The Death of F-C-D

Remember the old days of the NBA? You had point guards, shooting guards, small forwards, power forwards, and centers. Everyone had a job and a position. Today, it’s guards, wings, bigs, and “3-and-D’s” – all can shoot, rebound, pass and handle the ball.

I miss Bird, McHale, and Parrish. And yes, you can get off my grass.

Lines are getting blurry in irons, too. Yeah, you have obvious SGI and GI irons, but OEMs have GI irons that appeal to better players, and then there are the Player’s Distance irons. As irons have evolved, Wilson’s Feel-Crossover-Distance classification has lost its meaning.

“People understand distance, and they understand forged technology within the distance category,” says Pergande. “That’s D7 and D7 Forged. And they understand our better player stuff in the FG Tour/Staff Model family. The challenge we had with the C category was it just became the one in the middle.”

Wilson’s entire line is in transition. You have the new LaunchPad irons – a Super-Duper Game Improvement anti-chunk iron. The year-old D7 is Wilson’s longest iron and is, ostensibly, an SGI iron. However, Wilson says nearly 40% of last year’s D7 sales were through the Custom Department and, based on the shafts and specs, were made for better players looking for distance.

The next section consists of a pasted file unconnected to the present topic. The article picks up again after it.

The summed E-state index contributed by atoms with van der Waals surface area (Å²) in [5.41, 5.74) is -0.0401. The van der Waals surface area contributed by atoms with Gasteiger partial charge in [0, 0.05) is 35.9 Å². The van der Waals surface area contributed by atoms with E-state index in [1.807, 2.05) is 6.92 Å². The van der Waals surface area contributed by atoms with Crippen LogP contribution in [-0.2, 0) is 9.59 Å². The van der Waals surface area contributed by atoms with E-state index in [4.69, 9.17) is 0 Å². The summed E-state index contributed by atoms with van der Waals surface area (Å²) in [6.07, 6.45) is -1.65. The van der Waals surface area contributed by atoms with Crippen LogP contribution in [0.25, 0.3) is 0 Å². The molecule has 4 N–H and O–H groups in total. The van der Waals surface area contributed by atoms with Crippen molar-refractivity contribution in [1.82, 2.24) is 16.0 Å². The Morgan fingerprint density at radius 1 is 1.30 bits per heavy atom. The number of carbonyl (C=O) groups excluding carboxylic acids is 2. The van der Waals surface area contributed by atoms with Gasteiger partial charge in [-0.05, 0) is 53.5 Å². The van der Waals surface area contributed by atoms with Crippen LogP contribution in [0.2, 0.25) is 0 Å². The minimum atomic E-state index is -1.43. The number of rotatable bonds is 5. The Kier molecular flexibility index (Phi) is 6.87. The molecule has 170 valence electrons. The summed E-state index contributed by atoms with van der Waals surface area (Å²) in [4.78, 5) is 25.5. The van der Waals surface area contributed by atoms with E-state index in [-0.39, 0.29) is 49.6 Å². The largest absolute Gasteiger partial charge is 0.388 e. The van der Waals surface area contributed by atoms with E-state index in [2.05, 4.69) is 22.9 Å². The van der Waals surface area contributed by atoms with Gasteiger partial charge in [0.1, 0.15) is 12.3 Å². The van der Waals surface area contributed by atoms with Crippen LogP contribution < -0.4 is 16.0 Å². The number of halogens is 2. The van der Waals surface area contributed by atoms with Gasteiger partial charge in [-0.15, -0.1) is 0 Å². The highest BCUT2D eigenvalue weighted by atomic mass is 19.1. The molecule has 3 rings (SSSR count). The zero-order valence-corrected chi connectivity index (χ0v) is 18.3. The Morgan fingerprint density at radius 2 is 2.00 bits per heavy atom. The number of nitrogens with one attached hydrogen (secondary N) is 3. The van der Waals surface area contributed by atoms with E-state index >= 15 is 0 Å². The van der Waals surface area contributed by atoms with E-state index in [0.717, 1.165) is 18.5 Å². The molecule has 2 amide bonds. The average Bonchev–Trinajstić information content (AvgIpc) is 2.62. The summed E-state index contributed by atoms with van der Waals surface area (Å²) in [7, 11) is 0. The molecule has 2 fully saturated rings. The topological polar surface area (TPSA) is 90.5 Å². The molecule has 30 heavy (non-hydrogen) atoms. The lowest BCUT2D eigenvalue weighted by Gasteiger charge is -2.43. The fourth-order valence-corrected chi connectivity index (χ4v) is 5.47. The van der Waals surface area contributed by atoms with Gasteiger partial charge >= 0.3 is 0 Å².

D7 Forged replaces both the C300 and C300 Forged in the GI/Player’s Distance category, and then you have the Staff Model blades.

The three-year-old FG Tour V6, MyGolfSpy’s 2017 Most Wanted Player’s iron, is kind of in limbo.

“We try to keep our irons on a two-year life cycle,” says Pergande. “But there’s a lot of appeal to that V6, so there’s no compelling reason to change it. We’re still maintaining sales, so we’re going to run with it for another year.”

Several Wilson Staff Tour players game the V6, but the new Staff Model moniker is for clubs Wilson designs specifically with and for its Tour staff. Pergande says whatever replaces the V6 will most likely have the Staff Model name.

Specs, Price, Availability

The D7 Forged is designed for the Player’s Distance category, so the lofts – while not SGI strong – are strong nonetheless, with a 30.5-degree 7-iron designed to be competitive in the hitting bay battles at retail.

The stock steel shaft is the KBS $-Taper Lite – which KBS touts as a low-to-mid spin shaft with a mid-to-high trajectory. It features a firm tip and a higher balance point and, as the name would suggest, is light – the Regular flex is 95 grams, Stiff is 100 grams, and X-Stiff is 105 grams.

The True Temper Catalyst Black 80 is the stock graphite shaft, which weighs in at 85 grams. True Temper says the 6.0 Flex is low-to mid-launch and mid-spin, while the 6.5 flex is low-launch, low-spin.

The stock grip is the Golf Pride Tour velvet, and as always, Wilson will offer a variety of no upcharge and upcharge shaft and grip options through its custom department.

The D7 Forged are available in both right- and left-handed models. A 7-piece 4-PW set will retail for $899.99 in steel, $999.99 in graphite.

You can pre-order on Wilson’s website starting January 14th. The D7 Forged will be in stores on January 21st.